The Friendship of Judy Colby & Dorothy DeMaagd


Judy Colby and Dorothy DeMaagd are great friends—always out walking, eating lunch together, and doing activities together. These two gals have so much in common and have such a great friendship that you might think they are lifelong, childhood friends. There are so many commonalities in their lives that they could have easily crossed paths many times throughout the years. But it wasn’t until they both moved to Beacon Hill that they actually met. And from there, a wonderful friendship began. These two lovely ladies sat down with us to talk about their friendship, what they enjoy doing at Beacon Hill, and how to stay “young at heart.”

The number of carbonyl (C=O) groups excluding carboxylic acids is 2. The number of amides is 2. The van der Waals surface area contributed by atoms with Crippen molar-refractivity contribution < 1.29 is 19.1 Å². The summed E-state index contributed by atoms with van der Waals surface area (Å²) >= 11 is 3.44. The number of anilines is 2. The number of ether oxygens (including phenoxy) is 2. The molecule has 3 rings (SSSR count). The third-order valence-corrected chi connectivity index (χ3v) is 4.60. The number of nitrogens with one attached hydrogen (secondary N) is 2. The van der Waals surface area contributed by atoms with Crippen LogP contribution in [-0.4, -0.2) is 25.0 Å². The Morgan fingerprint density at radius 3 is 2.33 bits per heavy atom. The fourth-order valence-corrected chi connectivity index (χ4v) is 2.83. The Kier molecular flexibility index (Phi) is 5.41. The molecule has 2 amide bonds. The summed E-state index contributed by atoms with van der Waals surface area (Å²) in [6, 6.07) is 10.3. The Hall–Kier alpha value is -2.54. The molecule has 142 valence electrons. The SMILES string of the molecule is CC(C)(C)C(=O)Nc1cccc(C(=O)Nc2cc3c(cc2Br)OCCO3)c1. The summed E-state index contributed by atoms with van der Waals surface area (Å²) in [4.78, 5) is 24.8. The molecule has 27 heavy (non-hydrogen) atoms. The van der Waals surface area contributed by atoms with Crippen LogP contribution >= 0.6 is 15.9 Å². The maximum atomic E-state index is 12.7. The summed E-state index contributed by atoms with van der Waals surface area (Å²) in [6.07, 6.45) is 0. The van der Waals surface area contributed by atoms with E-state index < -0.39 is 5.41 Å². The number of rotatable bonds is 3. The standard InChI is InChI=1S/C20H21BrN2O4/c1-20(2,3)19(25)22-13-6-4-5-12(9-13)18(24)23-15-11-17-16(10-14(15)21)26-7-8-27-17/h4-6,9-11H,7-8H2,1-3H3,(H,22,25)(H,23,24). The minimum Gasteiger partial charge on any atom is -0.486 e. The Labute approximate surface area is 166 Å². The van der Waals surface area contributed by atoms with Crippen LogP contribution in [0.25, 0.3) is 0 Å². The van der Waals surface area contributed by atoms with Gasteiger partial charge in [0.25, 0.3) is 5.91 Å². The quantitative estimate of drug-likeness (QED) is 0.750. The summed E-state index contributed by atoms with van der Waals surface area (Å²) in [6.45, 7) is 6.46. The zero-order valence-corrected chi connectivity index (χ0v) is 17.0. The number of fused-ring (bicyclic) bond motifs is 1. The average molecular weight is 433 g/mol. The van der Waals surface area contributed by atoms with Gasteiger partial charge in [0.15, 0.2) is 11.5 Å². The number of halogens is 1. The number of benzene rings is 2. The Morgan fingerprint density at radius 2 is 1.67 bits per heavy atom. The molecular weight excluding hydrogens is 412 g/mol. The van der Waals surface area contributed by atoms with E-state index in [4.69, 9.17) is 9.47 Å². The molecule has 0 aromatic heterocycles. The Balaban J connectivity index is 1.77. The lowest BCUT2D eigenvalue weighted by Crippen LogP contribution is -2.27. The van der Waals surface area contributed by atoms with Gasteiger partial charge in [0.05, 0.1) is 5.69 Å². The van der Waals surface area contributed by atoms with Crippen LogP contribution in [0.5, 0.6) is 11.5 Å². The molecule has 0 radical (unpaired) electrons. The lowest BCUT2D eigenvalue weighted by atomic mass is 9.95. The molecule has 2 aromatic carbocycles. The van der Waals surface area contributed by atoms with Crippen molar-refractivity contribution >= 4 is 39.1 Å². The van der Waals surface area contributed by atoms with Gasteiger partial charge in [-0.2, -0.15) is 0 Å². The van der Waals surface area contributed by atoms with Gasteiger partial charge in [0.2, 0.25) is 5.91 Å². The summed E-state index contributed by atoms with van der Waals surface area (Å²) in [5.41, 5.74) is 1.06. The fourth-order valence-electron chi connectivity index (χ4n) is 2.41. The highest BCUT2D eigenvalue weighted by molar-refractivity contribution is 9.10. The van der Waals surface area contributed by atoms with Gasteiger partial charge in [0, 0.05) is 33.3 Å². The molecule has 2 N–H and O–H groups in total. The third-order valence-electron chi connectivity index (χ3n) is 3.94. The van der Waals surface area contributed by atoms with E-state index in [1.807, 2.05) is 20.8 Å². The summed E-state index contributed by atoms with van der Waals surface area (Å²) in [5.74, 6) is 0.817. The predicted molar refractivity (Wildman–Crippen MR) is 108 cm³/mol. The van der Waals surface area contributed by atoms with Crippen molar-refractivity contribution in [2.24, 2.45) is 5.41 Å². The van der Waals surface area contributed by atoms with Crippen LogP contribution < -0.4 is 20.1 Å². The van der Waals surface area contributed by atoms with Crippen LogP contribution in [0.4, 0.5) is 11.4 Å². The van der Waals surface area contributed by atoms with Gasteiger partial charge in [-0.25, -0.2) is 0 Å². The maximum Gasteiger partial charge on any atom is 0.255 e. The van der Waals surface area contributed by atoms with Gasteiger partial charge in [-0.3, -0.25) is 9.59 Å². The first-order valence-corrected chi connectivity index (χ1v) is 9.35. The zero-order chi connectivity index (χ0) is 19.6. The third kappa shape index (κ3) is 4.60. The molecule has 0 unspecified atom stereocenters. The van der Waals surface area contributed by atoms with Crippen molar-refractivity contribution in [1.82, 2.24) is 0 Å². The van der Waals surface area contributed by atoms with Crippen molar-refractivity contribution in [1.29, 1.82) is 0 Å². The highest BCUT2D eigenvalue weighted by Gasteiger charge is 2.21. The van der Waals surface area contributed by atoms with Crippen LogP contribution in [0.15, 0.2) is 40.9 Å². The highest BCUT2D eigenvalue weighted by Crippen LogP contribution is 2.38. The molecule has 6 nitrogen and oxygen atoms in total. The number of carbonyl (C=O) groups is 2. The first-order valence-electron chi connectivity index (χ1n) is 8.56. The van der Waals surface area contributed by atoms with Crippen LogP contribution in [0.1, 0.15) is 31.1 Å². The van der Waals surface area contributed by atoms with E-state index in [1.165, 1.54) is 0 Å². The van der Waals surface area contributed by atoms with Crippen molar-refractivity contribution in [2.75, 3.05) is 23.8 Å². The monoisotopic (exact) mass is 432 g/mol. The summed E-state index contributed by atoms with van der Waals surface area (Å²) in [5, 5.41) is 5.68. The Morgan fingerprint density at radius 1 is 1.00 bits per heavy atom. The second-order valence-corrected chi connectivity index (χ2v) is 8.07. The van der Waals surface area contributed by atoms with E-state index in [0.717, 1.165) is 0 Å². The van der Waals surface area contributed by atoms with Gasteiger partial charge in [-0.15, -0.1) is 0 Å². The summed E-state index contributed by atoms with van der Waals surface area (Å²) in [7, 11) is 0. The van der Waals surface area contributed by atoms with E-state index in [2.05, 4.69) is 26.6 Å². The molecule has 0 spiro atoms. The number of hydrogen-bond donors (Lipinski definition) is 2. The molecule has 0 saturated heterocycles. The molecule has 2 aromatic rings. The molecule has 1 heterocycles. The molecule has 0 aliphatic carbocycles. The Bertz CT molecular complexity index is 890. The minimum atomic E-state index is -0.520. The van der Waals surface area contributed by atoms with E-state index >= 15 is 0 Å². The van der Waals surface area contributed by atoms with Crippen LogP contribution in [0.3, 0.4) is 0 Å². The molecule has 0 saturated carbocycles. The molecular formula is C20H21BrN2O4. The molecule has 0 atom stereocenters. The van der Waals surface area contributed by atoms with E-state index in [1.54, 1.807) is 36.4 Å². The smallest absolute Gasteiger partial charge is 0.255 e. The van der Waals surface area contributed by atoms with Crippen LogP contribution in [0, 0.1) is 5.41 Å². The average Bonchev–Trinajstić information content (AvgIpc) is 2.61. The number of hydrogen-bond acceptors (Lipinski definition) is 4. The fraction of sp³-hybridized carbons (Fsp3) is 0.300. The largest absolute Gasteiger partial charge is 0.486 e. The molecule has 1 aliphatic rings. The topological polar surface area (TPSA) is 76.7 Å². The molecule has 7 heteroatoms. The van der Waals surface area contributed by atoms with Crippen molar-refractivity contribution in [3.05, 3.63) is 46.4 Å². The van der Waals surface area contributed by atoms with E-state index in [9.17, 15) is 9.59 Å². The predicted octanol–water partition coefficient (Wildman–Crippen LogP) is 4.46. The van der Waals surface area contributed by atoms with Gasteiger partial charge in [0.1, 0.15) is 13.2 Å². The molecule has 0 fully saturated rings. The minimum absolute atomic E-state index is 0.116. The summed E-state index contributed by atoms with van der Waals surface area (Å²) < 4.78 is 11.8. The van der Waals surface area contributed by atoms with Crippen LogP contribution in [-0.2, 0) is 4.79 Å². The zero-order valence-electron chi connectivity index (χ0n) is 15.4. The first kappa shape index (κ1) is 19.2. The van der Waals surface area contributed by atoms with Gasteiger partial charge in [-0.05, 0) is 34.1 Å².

Sheer Serendipity

Judy shares: “When one considers that Dorothy and I never met until Beacon Hill, it’s surprising how much we have in common. I grew up in the Upper Peninsula and Dorothy on the west side of Grand Rapids. We met by happenchance at dinner here one evening. We were chatting away—and after hearing Dorothy speak about her family, I thought her story seemed familiar. I felt like I had heard it before. That night, it dawned on me that I knew her sister! Time has revealed that we share such a similar history; it’s remarkable we hadn’t met earlier.”

A Blossoming Friendship

Dorothy describes how much they have in common: “The more time we spent together, the more we realized there’s just too many similarities about us. Both of us were born the seventh child in our families, which is pretty uncommon. We were both born in April—Judy on the fifth and I was born on the fourth. We both graduated from the same nursing school. I graduated a year before she did. Even more incredulous is the fact that Dorothy’s daughter was my son’s teacher at an LPN program. He said she was the best teacher he ever had!